The requirements to get on the ballot for Congress are going to vary by state. I'll use Wisconsin as an example.
In Wisconsin, you need 1000-2000 valid signatures to get on the primary ballot. The nomination papers cannot be circulated before April 15 and must be submitted by June 1. That's an average of about 44 signatures per day to get to 2000. It's certainly in the realm of being possible to do it yourself, but it would take a significant effort if you just went door to door without using volunteers, and if you use volunteers from the party, you're taking them away from other possible uses. (Also remember that you're trying to get those signatures in a district that lopsidedly supports the opposing party - you're going to have to go to more doors than you might expect to get those signatures.)
Candidate committees in Wisconsin apparently don't have to pay the $100 filing fee that other political committees must pay. They must comply with campaign reporting requirements, but those should be relatively simple if the campaign is literally not taking in or spending any money. So, overall, you can get on the ballot without spending much of anything.
But the problem is, if you don't spend any money, you aren't going to unseat an incumbent. Especially if the seat is so safe that you wouldn't expect to have a chance to win even if you DID spend money. If you do spend money, you probably want to have a campaign treasurer and staff, and that may take resources away from other candidates who have a chance of winning.
Politically speaking, there may be a cost to losing. Losing, especially by wide margins and with little effort to win put in, might diminish a candidate in the eyes of the voters if they want to run for some other office in the future. Additionally, under Wisconsin law a candidate may not run for more than one partisan or state office in the same election, so someone can't just run for Congress in addition to, say, running for the state assembly. They'd have to give up the assembly seat to run. So it might be hard to find a good candidate who is willing to actually run for the seat.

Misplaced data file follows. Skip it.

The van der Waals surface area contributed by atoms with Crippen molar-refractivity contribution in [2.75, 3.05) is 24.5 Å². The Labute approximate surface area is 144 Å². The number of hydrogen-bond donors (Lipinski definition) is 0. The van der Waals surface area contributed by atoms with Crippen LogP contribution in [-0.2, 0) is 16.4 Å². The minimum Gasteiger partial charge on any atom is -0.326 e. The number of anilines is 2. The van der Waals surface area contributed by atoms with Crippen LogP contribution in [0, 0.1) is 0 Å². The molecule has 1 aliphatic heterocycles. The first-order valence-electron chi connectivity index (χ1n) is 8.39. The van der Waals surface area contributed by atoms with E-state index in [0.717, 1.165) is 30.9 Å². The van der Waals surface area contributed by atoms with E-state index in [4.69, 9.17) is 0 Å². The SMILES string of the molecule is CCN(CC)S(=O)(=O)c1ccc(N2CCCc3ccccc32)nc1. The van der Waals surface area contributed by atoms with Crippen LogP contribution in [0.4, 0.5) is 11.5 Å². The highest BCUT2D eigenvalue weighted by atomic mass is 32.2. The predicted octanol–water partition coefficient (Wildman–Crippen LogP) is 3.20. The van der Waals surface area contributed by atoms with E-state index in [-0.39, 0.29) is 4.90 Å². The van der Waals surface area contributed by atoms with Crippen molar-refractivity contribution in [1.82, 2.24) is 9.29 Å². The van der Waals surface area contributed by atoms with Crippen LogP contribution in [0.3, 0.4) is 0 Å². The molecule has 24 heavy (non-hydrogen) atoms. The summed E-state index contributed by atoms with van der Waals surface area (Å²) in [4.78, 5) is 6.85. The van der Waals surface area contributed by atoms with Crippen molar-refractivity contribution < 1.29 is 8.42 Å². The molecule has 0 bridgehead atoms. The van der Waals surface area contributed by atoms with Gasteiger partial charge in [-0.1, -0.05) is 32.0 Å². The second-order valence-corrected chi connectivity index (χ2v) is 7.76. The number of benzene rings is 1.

You could put up a candidate who doesn't hold any office and who doesn't care if they lose. But putting up a totally unqualified candidate might diminish the party in the eyes of voters. Although that might not matter much for a congressional election that's already a forgone conclusion, it absolutely could matter when it comes to statewide elections which might be held at the same time. Wisconsin's 5th congressional district might not really be in play, for example, but the statewide races absolutely are; we currently have one Senator from each major party, and voted for both Obama and Trump.